What Inspired The Inspirer?

Braimoh is inspired by the awareness of his purpose on earth. He opines; “My philosophy is if you know why you are here, and why you were born, you will be inspired to be successful.”His early experience of financial suffering is a lasting impression that he will never want to experience again. 

“If you have seen poverty before, you will work hard to escape poverty. I have experienced suffering before and I don’t want any of my children to experience it. My primary inspiration is realising what God wants me to be. In every human being, is an immense potential to excel and shine. Permit to quote scripture from the book of Peter that says: “God has given to us all things pertaining to life and godliness.”

“I told myself I am going to be a champion wherever I go, by the grace of God. If there is anything that inspires me, it is knowing that God wants me to be a success and that I cannot fail.  So I am not going to fall short of God’s image. The other thing that inspires me is that I love to see people succeed. And if there is anything I can do to help people succeed, I will do it.

Words for the Nigerian Voice newspaper!

“My words for the Nigerian Voice is that I understand how immensely difficult it is to start anything original, to run a project or company. I will tell you guys not to give up. You guys should be strong and continue to do want you are doing. There are many Nigerians who appreciate what you are doing. Sometimes, the tendency is to be distracted by the naysayers”.

“The other things I will say is that you guys should think of expanding your horizon. Even though your primary focus is Nigeria, I see that you are beginning to bring more of South Africa in.  And one way to do that is to accommodate South Africans in your perspective and not put Nigeria in their faces. Chauvinism is not patriotism. Patriotism is defending your country when attacked. Patriotism is representing your country well with professionalism and character in and outside of your country. Patriotism is a good thing we must all uphold.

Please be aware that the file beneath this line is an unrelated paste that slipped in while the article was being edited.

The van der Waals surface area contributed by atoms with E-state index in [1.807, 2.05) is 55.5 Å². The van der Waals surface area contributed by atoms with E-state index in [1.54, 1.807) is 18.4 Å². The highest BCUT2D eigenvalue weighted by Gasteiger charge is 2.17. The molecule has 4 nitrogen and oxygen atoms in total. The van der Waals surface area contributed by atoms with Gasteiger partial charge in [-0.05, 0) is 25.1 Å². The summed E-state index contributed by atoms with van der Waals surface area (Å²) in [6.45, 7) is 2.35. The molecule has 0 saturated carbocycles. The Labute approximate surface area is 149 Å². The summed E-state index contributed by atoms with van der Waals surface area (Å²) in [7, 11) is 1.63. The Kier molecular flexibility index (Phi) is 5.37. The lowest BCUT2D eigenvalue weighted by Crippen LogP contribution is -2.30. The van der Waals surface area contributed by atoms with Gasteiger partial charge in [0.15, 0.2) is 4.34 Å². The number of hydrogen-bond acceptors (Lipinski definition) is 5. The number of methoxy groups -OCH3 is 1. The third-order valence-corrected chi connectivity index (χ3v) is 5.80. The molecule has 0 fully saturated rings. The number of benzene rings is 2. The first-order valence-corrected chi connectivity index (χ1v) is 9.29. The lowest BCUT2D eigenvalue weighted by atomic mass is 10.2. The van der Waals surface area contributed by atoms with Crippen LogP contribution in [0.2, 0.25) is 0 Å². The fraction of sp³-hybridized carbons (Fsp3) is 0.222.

Chauvinism, on the other hand, is thinking that people of your nationality are smarter and better than others. For example, it is wrong to say, ‘We are better than you.’Chauvinism is shallow and uncivilized. Chauvinistic people only promote hatred towards their country. Your primary focus is Nigeria, but you can get South Africans to advertise. Sometimes, when we start a business we don’t know how far God will take it. . I think it was Thomas Watson the IBM Chairman who said there is no place for more than 5 computers in the world. Bill Gate came and said I want computers in every home in the world. That’s the difference of vision.

You should think of what will attract South Africans if it is possible. But I am not saying you should change your vision. I am saying this because I am putting myself in the position of the CEO and every entrepreneur. So, I think in terms of reach and quality of reporting, you guys are doing well. But you have to think of financial sustainability. And I think you should continue to pester Nigerian businesses here especially if you collect data on the reach and impact of your magazine. But we have to be subtle sometimes with our approach”.

In : Our Headline Articles